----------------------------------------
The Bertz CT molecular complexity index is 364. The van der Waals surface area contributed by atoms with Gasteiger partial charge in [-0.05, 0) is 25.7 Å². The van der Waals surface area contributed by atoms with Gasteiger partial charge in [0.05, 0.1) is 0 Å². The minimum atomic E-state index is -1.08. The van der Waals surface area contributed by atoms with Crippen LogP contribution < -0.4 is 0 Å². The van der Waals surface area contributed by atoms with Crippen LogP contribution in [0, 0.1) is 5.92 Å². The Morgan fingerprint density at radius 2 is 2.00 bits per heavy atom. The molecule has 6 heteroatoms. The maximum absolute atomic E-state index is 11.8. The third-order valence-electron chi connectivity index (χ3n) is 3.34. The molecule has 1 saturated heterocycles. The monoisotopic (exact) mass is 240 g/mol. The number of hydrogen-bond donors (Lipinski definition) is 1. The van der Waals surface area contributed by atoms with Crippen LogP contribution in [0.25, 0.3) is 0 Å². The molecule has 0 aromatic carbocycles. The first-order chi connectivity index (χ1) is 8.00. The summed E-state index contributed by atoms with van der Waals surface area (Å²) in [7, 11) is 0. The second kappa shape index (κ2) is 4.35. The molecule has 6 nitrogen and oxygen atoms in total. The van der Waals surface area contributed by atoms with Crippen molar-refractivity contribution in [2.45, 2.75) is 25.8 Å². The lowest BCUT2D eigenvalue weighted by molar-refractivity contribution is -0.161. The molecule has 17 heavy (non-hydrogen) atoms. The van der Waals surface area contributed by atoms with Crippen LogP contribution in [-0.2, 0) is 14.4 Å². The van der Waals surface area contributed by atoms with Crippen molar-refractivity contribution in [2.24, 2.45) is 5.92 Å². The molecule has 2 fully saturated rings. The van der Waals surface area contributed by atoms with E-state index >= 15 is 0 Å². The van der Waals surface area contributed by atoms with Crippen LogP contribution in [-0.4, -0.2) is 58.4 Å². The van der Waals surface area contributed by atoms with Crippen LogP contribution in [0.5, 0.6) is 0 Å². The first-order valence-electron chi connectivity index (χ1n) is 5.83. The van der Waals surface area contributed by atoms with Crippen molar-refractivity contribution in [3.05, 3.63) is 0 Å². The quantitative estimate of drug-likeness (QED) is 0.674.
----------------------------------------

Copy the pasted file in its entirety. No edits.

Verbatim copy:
The Bertz CT molecular complexity index is 364. The van der Waals surface area contributed by atoms with Gasteiger partial charge in [-0.05, 0) is 25.7 Å². The van der Waals surface area contributed by atoms with Gasteiger partial charge in [0.05, 0.1) is 0 Å². The minimum atomic E-state index is -1.08. The van der Waals surface area contributed by atoms with Crippen LogP contribution < -0.4 is 0 Å². The van der Waals surface area contributed by atoms with Crippen LogP contribution in [0, 0.1) is 5.92 Å². The Morgan fingerprint density at radius 2 is 2.00 bits per heavy atom. The molecule has 6 heteroatoms. The maximum absolute atomic E-state index is 11.8. The third-order valence-electron chi connectivity index (χ3n) is 3.34. The molecule has 1 saturated heterocycles. The monoisotopic (exact) mass is 240 g/mol. The number of hydrogen-bond donors (Lipinski definition) is 1. The van der Waals surface area contributed by atoms with Crippen LogP contribution in [0.25, 0.3) is 0 Å². The molecule has 0 aromatic carbocycles. The first-order chi connectivity index (χ1) is 8.00. The summed E-state index contributed by atoms with van der Waals surface area (Å²) in [7, 11) is 0. The second kappa shape index (κ2) is 4.35. The molecule has 6 nitrogen and oxygen atoms in total. The van der Waals surface area contributed by atoms with Crippen molar-refractivity contribution in [2.45, 2.75) is 25.8 Å². The lowest BCUT2D eigenvalue weighted by molar-refractivity contribution is -0.161. The molecule has 17 heavy (non-hydrogen) atoms. The van der Waals surface area contributed by atoms with Crippen LogP contribution in [-0.2, 0) is 14.4 Å². The van der Waals surface area contributed by atoms with Crippen molar-refractivity contribution in [2.24, 2.45) is 5.92 Å². The molecule has 2 fully saturated rings. The van der Waals surface area contributed by atoms with E-state index >= 15 is 0 Å². The van der Waals surface area contributed by atoms with Crippen LogP contribution in [-0.4, -0.2) is 58.4 Å². The van der Waals surface area contributed by atoms with Crippen LogP contribution in [0.5, 0.6) is 0 Å². The first-order valence-electron chi connectivity index (χ1n) is 5.83. The van der Waals surface area contributed by atoms with Crippen molar-refractivity contribution in [3.05, 3.63) is 0 Å². The quantitative estimate of drug-likeness (QED) is 0.674.